Nature verses the local grocery...

Wednesday, January 11, 2012

Writer Trails: Tyrannosaurus Rex, Bradbury Flavor

As a sci-fi aficionado, my nose may occasionally be found welded inside an old, yellowed paperback copy of Isaac Asimov's "The Great SF Stories 14".  'Early' this morning, as I savored the taste of several of Asimov's better short story choices, "The Sound of Thunder" came to life in my old and tired brain.  For a few minutes, I wasn't quite so old and tired - thanks to Ray Bradbury's knack for pulling readers through his tall tales! Enjoy the excerpt below.
"It came on great, oiled, resilient striding legs. It towered thirty feet above half of the trees, a great evil god, folding its delicate watchmaker's claws close to its oily reptilian chest. Each lower leg was a piston, a thousand pounds of white bone, sunk in thick ropes of music, sheathed over in a gleam of pebbled skin like the mail of a terrible warrior. Each thigh was a ton of meat, ivory, and steel mesh. And from the great breathing cage of the upper body those  two delicate arms dangled out front, arms with hands from which might pick up and examine men like toys, while the snake neck coiled. And the head itself, a ton of sculptured stone, lifted easily upon the sky.  Its mouth gaped, exposing a fence of teeth like daggers. Its eyes rolled, ostrich eggs, empty of all expression save hunger. It closed its mouth in a death grin. It ran, its pelvic bones crushing aside trees and bushes, its taloned feet clawing damp earth, leaving prints six inches deep wherever it settled its weight. It ran with a gliding ballet step, far too poised and balanced for its ten tons. It moved into a sunlit arena warily, its beautifully reptillian hands feeling the air."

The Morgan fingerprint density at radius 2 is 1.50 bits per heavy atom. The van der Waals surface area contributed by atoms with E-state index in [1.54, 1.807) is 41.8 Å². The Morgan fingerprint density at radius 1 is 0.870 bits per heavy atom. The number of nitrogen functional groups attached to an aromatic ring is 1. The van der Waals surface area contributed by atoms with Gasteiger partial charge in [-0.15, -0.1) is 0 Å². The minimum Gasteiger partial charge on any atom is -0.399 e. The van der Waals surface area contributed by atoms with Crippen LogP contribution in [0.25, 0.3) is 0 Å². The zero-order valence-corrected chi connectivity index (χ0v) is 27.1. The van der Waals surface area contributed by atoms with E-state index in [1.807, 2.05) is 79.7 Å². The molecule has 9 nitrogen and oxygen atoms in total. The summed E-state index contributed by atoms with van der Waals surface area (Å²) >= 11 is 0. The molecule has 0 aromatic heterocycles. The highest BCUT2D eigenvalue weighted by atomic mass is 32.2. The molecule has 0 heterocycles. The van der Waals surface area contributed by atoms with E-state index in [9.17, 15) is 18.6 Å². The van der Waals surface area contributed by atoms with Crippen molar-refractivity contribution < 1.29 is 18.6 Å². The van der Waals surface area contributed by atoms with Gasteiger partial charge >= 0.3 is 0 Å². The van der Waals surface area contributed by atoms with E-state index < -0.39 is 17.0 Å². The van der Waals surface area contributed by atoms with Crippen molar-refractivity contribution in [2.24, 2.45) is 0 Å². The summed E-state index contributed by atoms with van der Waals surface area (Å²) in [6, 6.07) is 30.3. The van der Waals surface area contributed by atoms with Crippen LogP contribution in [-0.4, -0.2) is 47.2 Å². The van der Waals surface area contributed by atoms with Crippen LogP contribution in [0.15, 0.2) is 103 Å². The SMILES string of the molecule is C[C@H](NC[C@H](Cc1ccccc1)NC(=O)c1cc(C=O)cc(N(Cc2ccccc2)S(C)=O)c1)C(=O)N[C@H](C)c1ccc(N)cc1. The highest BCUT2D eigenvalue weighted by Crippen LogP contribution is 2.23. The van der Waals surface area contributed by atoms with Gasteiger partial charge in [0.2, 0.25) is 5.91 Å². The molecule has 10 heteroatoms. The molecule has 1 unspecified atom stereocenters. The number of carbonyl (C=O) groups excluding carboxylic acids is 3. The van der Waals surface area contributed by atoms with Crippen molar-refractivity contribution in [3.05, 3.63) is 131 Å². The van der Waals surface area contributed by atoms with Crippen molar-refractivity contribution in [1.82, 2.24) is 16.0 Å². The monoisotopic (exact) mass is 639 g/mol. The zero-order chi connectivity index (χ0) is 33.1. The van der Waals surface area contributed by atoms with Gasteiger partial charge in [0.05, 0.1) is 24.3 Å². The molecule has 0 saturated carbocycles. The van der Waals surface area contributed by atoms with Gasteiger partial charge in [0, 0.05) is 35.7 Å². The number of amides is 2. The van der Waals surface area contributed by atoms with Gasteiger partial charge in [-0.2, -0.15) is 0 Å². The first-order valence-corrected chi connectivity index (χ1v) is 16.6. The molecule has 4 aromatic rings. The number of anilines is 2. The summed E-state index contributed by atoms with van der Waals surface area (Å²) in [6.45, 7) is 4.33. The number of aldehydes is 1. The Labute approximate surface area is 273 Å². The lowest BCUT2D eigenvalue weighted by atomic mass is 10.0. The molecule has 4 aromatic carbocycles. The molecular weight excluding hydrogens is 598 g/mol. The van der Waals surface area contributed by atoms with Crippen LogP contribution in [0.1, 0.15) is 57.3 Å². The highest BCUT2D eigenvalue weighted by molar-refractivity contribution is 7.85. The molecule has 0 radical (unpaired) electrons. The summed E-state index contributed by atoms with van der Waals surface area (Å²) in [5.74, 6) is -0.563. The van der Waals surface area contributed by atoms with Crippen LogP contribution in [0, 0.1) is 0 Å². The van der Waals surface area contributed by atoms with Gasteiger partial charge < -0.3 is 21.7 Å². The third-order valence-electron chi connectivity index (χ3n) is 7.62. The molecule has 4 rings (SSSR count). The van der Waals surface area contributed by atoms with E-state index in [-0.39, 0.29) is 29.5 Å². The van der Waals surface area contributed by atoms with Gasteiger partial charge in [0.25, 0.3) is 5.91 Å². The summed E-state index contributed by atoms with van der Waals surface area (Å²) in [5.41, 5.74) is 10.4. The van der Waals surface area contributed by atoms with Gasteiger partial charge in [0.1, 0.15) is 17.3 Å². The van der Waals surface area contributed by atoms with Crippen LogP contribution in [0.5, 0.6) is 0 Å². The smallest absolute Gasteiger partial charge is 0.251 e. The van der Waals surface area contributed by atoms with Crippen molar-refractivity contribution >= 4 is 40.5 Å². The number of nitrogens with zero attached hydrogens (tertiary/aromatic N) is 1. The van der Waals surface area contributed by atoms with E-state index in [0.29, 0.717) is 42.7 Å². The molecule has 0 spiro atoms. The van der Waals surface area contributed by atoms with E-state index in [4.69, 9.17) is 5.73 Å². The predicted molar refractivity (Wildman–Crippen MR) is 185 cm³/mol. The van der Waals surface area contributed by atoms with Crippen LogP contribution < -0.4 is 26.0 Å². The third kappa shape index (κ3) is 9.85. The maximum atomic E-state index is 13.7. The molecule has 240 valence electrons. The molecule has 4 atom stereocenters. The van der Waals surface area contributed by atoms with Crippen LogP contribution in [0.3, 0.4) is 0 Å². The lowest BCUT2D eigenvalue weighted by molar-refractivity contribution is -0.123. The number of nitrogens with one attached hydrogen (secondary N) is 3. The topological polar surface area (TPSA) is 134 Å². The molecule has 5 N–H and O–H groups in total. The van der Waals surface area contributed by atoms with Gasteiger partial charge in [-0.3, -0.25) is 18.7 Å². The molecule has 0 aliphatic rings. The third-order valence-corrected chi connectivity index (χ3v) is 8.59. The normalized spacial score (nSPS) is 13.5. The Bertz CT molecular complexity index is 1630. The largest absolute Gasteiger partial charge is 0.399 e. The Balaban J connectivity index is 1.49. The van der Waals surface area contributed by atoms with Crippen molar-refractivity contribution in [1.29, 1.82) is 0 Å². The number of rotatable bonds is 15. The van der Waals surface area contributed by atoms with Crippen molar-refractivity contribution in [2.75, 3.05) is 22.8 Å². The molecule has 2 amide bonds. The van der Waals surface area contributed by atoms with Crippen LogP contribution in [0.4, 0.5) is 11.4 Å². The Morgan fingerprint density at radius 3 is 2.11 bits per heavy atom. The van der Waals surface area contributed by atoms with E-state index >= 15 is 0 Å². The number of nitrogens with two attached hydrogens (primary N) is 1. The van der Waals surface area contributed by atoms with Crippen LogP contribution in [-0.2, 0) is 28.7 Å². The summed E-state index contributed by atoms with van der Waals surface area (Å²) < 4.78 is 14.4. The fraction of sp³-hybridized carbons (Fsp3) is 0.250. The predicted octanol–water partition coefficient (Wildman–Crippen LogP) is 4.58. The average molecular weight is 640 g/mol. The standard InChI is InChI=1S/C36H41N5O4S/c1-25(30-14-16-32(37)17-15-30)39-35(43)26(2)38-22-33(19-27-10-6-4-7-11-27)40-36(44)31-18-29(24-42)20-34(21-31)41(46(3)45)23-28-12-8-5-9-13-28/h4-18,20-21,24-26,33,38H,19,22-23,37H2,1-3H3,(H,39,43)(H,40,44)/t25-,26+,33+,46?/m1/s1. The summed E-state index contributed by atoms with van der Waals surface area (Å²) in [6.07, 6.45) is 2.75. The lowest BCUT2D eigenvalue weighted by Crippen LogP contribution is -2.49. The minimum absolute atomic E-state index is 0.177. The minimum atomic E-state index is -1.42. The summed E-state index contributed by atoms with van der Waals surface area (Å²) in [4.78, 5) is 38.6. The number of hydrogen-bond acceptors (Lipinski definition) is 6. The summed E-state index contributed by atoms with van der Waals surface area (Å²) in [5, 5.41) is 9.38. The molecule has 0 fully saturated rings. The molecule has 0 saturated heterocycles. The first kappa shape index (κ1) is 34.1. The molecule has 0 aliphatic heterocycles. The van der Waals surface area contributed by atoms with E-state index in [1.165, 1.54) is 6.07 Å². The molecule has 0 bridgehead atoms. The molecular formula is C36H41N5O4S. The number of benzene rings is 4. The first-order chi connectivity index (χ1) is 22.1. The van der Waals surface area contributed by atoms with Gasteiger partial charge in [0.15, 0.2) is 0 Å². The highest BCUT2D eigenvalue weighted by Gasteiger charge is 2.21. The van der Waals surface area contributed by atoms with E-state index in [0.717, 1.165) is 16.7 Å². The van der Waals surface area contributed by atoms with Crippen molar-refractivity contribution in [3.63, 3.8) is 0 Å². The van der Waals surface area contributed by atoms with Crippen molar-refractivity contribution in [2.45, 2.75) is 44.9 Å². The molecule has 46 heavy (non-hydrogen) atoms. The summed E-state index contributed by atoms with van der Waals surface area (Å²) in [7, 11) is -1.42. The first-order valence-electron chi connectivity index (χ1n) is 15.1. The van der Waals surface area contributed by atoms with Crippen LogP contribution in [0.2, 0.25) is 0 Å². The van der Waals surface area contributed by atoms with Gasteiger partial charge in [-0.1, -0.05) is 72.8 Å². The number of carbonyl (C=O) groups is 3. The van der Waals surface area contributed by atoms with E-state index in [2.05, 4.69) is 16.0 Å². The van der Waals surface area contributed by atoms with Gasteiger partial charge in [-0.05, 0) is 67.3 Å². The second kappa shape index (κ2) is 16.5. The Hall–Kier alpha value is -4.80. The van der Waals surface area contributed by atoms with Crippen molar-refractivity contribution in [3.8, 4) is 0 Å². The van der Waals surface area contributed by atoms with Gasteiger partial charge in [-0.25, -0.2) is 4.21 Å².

Oh but to be a fly on the geological wall as Pangaea was moving around on a malleable earth crust and  animals of sizes beyond our worst nightmares, roamed the planet. To be able to watch our planet as Nature took her through her different phases...asteroids landing in the arctic, the tropics and other places; ice ages growing and then melting as oceans ebbed and waned, swallowing up shorelines and then leaving bare continental shelves as the temperatures plummeted...for centuries!  Would we learn from such fantasian knowledge?  Would we build a better society?

Maybe these questions are better left to talented writers who roam through an easier world of make-believe...with realistic overtones. Today, we can instead, read National Geographic articles about the ancient geologic epochs and merely 'consider' this information.

I can attest to the fact that it WAS very comforting - at 2 AM, to know I could put my book on the night table, turn off the light and sleep safely through the  remaining hours of the dark-time.

Thank you Mr. Bradbury, for your talent, your vision and your imagination.

As always...Nature prevails, particularly, sixty-million years ago!

...Was that the sound of thunder?


  1. Good stuff! Thanks.

  2. Watched this again this morning, because it was so compelling. I've always believed completely in the creationism theory, because it just makes more sense to me than any other theory... Biblically there are people who lived to be hundreds of years old (Methuselah), and since dinosaurs (lizards)grow and change their entire lives, it just makes sense.

    Thanks for sharing this.


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